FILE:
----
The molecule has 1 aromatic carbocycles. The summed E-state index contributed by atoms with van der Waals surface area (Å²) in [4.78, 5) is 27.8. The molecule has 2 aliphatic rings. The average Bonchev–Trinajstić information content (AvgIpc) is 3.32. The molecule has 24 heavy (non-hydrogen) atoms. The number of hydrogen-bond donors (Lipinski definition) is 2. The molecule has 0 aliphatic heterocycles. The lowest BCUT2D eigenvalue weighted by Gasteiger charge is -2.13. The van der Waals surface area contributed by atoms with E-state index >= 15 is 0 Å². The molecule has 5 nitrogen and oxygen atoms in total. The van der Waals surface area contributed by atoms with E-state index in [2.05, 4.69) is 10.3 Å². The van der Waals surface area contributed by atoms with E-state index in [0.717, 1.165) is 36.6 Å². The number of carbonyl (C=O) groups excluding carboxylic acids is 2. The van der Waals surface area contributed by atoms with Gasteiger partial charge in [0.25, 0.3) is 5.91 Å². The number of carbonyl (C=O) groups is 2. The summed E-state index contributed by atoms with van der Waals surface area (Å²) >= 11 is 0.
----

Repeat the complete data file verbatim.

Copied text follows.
The molecule has 1 aromatic carbocycles. The summed E-state index contributed by atoms with van der Waals surface area (Å²) in [4.78, 5) is 27.8. The molecule has 2 aliphatic rings. The average Bonchev–Trinajstić information content (AvgIpc) is 3.32. The molecule has 24 heavy (non-hydrogen) atoms. The number of hydrogen-bond donors (Lipinski definition) is 2. The molecule has 0 aliphatic heterocycles. The lowest BCUT2D eigenvalue weighted by Gasteiger charge is -2.13. The van der Waals surface area contributed by atoms with E-state index >= 15 is 0 Å². The molecule has 5 nitrogen and oxygen atoms in total. The van der Waals surface area contributed by atoms with E-state index in [2.05, 4.69) is 10.3 Å². The van der Waals surface area contributed by atoms with E-state index in [0.717, 1.165) is 36.6 Å². The number of carbonyl (C=O) groups excluding carboxylic acids is 2. The van der Waals surface area contributed by atoms with Gasteiger partial charge in [0.25, 0.3) is 5.91 Å². The number of carbonyl (C=O) groups is 2. The summed E-state index contributed by atoms with van der Waals surface area (Å²) >= 11 is 0.